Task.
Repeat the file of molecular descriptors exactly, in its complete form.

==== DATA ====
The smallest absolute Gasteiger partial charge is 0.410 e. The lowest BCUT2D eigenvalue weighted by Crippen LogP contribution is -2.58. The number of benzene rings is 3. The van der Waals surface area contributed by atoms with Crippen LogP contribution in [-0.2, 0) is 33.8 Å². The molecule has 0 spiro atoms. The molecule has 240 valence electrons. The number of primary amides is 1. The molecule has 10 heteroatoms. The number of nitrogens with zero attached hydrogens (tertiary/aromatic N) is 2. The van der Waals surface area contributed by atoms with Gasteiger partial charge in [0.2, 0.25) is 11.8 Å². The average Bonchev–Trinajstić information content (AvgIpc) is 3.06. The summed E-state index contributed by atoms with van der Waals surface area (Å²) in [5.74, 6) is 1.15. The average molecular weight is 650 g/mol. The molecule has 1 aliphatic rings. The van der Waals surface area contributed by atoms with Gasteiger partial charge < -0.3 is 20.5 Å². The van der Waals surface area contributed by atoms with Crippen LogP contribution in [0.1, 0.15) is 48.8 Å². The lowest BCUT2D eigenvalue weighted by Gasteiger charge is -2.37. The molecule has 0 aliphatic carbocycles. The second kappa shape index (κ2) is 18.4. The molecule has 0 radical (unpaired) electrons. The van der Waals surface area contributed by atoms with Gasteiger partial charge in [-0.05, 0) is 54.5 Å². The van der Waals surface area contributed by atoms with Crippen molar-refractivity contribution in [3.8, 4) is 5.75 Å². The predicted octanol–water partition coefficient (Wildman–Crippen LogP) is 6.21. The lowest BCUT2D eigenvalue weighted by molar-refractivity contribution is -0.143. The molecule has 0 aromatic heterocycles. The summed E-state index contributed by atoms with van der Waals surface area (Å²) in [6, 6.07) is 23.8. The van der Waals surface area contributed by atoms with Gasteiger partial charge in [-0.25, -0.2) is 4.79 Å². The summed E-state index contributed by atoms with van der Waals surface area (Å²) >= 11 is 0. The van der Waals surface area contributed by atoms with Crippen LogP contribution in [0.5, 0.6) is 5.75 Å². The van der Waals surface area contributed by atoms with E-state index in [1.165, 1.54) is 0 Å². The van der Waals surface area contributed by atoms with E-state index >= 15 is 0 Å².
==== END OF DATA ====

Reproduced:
The smallest absolute Gasteiger partial charge is 0.410 e. The lowest BCUT2D eigenvalue weighted by Crippen LogP contribution is -2.58. The number of benzene rings is 3. The van der Waals surface area contributed by atoms with Crippen LogP contribution in [-0.2, 0) is 33.8 Å². The molecule has 0 spiro atoms. The molecule has 240 valence electrons. The number of primary amides is 1. The molecule has 10 heteroatoms. The number of nitrogens with zero attached hydrogens (tertiary/aromatic N) is 2. The van der Waals surface area contributed by atoms with Gasteiger partial charge in [0.2, 0.25) is 11.8 Å². The average Bonchev–Trinajstić information content (AvgIpc) is 3.06. The summed E-state index contributed by atoms with van der Waals surface area (Å²) in [5.74, 6) is 1.15. The average molecular weight is 650 g/mol. The molecule has 1 aliphatic rings. The van der Waals surface area contributed by atoms with Gasteiger partial charge < -0.3 is 20.5 Å². The van der Waals surface area contributed by atoms with Crippen LogP contribution in [0.1, 0.15) is 48.8 Å². The lowest BCUT2D eigenvalue weighted by Gasteiger charge is -2.37. The molecule has 0 aliphatic carbocycles. The second kappa shape index (κ2) is 18.4. The molecule has 0 radical (unpaired) electrons. The van der Waals surface area contributed by atoms with Gasteiger partial charge in [-0.05, 0) is 54.5 Å². The van der Waals surface area contributed by atoms with Crippen molar-refractivity contribution in [3.8, 4) is 5.75 Å². The predicted octanol–water partition coefficient (Wildman–Crippen LogP) is 6.21. The lowest BCUT2D eigenvalue weighted by molar-refractivity contribution is -0.143. The molecule has 0 aromatic heterocycles. The summed E-state index contributed by atoms with van der Waals surface area (Å²) in [6, 6.07) is 23.8. The van der Waals surface area contributed by atoms with Gasteiger partial charge in [-0.25, -0.2) is 4.79 Å². The summed E-state index contributed by atoms with van der Waals surface area (Å²) >= 11 is 0. The van der Waals surface area contributed by atoms with Crippen LogP contribution in [0.5, 0.6) is 5.75 Å². The van der Waals surface area contributed by atoms with E-state index in [1.165, 1.54) is 0 Å². The van der Waals surface area contributed by atoms with E-state index >= 15 is 0 Å².